On the Corvette this water is running through the heater core (small radiator) continuously & at least you are dissipating some heat. Plus the system was designed for this feature.
Ironically, the use of a bypass valve is intended to make the engine see exactly what it sees in the OEM installation, which is a coolant flow from one side of the heater outlet on the engine to the other. That's why a simple loop - as the 01 car has, and I suspect the GTM-R you run has?- works just fine if you don't have a heater, and why just capping off the outlets is a bad idea.

If I understand your point, it is that not enough heat is dissipated from just a loop to a bypass valve, compared to running it through the heater coil. If so, I think you might be overestimating both the amount of heat rejection the heater coil provides in the warmup cycle, and the amount the engine needs during the warmup cycle- both of which are very small, as the idea is that the engine needs to warm up as quickly as possible for emission and economy purposes.

In the real world, this is a working solution, and likely the best possible one for evaporators that don't have blend doors. If we could fit larger evaporators like the Corvette OEM one, this discussion might be moot. But as long as we are stuck using small evaps without the ability to run coolant through the heater core at all times, this is the best solution I've seen.

If there is a better solution, we'd all like to hear it! :)
 
Will is wealth of information. He is the SLC wizard. Full of cool ideas, stories, and insights. I have his # on speed dial and programmed into my bluetooth. He is probably sick of me calling him to pick his brain by now.

The only bad part is that after speaking to Will my build timeline mysteriously gets longer. :stunned:
You were unable to corrupt your build with a full set of completion-date-delaying wide body fenders. I guess Will is more influential :laugh:

Trust me, talking to Will severely limits one's ability to set a timeline....he is great in the research department, often providing insight and suggestions on issues some of us didn't even know existed.
 
Thanks for the response Will
On the GTM forum, this is one of the most discussed subjects.

I find this helpful:
LS Cooling System

The "warm-Up cycle is built into the water pump, as it has a dual stage thermostat. When the thermostat is closed, the bypass port is open, allowing coolant flow through the pump. When the thermostat opens, it closes the bypass port, & all coolant flows through pump normally. No "warm up feature" needs to be added to the system, as it is already built into the pump.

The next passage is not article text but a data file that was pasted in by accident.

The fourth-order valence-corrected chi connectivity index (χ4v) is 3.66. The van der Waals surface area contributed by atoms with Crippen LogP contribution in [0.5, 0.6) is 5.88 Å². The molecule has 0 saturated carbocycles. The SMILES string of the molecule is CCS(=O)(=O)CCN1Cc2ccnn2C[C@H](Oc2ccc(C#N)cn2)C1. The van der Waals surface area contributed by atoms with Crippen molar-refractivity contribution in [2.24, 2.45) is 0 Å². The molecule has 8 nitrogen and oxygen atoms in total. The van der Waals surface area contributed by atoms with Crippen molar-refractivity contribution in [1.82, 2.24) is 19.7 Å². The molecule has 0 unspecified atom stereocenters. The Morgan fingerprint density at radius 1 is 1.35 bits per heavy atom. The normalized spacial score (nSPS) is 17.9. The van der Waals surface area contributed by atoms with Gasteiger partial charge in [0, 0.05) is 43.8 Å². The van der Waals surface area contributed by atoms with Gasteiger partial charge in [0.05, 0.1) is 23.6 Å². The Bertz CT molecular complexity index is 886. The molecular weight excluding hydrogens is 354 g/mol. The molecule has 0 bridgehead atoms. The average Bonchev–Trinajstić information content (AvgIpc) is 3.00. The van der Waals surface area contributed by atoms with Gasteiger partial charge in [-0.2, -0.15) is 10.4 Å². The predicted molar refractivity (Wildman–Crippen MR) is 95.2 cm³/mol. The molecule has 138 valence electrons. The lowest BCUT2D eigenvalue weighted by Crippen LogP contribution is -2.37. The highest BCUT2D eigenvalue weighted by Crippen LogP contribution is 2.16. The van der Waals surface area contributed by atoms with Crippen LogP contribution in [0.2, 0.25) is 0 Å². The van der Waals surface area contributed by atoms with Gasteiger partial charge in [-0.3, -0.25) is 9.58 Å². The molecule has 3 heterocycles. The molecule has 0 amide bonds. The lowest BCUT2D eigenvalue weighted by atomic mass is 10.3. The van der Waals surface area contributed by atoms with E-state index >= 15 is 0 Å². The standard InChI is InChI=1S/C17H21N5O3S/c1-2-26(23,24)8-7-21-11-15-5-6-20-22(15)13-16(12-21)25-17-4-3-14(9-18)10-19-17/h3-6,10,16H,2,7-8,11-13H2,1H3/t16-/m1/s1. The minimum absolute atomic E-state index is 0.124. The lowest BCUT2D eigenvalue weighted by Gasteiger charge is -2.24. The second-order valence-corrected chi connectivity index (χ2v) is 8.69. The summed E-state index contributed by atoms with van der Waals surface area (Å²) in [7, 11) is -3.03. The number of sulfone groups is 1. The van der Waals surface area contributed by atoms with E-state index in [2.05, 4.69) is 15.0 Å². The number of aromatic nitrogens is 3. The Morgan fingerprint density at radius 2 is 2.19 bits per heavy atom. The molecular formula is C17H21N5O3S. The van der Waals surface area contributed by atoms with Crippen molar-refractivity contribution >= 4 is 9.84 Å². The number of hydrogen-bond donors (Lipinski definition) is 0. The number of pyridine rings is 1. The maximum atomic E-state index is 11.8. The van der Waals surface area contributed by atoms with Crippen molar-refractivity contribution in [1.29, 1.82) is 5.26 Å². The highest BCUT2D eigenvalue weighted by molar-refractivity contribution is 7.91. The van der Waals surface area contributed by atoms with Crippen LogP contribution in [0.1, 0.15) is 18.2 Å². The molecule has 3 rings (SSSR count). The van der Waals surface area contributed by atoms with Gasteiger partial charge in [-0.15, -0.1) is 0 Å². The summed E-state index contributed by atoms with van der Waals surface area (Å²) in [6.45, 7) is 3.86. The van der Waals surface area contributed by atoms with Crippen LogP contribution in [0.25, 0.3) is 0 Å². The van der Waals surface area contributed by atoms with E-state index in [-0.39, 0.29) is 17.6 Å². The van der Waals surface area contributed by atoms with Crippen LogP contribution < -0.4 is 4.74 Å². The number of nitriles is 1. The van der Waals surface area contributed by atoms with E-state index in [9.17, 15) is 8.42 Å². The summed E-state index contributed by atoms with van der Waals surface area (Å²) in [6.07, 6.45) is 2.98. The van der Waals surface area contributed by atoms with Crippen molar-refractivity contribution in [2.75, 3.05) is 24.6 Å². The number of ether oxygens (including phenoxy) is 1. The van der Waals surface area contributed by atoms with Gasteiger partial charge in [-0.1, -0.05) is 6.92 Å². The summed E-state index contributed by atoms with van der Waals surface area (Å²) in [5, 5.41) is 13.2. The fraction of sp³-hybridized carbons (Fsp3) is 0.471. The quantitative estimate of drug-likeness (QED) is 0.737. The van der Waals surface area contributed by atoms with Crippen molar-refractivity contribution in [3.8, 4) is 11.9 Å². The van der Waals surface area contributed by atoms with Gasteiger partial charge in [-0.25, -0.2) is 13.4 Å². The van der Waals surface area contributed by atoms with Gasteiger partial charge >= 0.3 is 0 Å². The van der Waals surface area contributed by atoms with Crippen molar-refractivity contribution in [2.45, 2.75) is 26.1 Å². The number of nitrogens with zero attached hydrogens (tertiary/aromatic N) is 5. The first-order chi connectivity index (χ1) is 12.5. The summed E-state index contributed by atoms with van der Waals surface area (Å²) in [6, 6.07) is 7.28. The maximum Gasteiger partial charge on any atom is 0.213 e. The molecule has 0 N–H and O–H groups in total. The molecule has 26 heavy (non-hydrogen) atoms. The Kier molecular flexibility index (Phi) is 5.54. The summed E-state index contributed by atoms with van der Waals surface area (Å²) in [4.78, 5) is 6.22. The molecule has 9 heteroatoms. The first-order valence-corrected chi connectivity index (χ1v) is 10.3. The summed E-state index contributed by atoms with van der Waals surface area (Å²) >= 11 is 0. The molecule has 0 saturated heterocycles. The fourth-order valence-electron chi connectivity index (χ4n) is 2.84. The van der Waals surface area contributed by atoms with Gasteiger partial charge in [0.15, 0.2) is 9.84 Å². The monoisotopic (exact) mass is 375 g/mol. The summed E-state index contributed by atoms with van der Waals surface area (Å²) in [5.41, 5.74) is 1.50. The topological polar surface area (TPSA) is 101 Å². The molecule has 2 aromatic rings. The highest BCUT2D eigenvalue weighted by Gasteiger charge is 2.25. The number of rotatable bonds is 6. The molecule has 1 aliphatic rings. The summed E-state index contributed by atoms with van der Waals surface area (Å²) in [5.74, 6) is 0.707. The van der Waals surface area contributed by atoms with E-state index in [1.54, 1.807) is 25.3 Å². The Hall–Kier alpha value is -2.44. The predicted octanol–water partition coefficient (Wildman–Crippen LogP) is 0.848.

See item 6 in diagram
 
ArtGirl,

Any updates for us?

Thank you!
No updates. We've got a lot on our plate at the moment and decided shortly after purchase to push delivery out quite a bit, which coincidentally now aligns better with the expected availability of the Griffen.

More to come in a few months.

Cheers,

Ruth
 
Hi Ruth,

I just read through this thread in it's entirety, and have learned quite a lot about the SL-C build in comparison to the GTM build. Your questions have been spot-on, and the answers that come back from the SL-C crowd are extremely helpful. I'm glad that you've made this choice. Seems to be a great fit.

I'm also glad to see that you're sticking to your guns as far as budget, and component choices. I think when it's all said and done, you guys are going to find that you have yourselves a nice little street rocket.

If I can add anything, I would say this: If there is any question of whether or not the nose of the SLC will clear any speed bumps, driveways, etc., do your self a huge favor and buy a lift kit for the front of the car. I have the RamLift kit on my car, and without it, I wouldn't be able to get in and out of my driveway. There are a couple of videos posted on my build thread.

Take care, and enjoy the build. I think that I can see one of these in my future...
 
Look at this.

Look--at--this!

The cooling system has been a real issue on the GTMs . . . There was (& still is) a lot of discussion about bleeding/solving this problem.
The other issue on the GTM was the corvette expansion tank . . .
Current solution is to . . .
We had success on the GTM-R race car with the standard system, but had to bleed system 2-3 times after running the car on the track to purge system completely. We now run the rear coolant tank, with few issues.

I have thought about the factory heater system on the LS engines . . .

I believe that installing a heater "bypass valve" into our aftermarket systems is a bad deal . . .
Good Honk!

Team GTM freely giving good information to Team SL-C!

Could you imagine the same situation in Formula 1?

Ron Dennis casually walks over to Luca di Montezemolo. When Mr. di Montezemolo's bodyguards put finally down their machineguns, Mr. Dennis says,

"Oh, I say, old bean, so sorry about that rotten lump you've got in your car this year.

"We at McLaren have had the same problem. No wonder we could not beat (a racing team named after an energy drink) last year!

"Well, hundreds of us at McLaren have been beavering away on the problem, and we have spent untold millions developing it. It uses hitherto proprietary electronics, and an entirely new kind of superlight, superstrong composite material.

"It will gain you four seconds a lap and make your engines last four times as long.

"Here you go: all for free. Cheerio."
!!!!!!!!!!!!!!!!!!!!!!!!!!!!!!!!!!!!!!!!!!

Do you see how great and wonderful and amazing this is?

Bassanio
 

Fran Hall RCR

Moderator
I am pretty sure we did not have any coolant issues this year on our first year race car...but I get the point....:lipsrsealed:....:thumbsup:

We are all going to have a great time....
 
I have a question regarding sequencing on the installation of the seats. How did folks deal with attaching upholstered seats to the brackets? Is the bolt through the seats epoxied to the seat before upholstery is done? Also, are seat brackets attached to the floor OVER the sound damper/carpet?
 
I have a question regarding sequencing on the installation of the seats. How did folks deal with attaching upholstered seats to the brackets? Is the bolt through the seats epoxied to the seat before upholstery is done? Also, are seat brackets attached to the floor OVER the sound damper/carpet?
shazam :D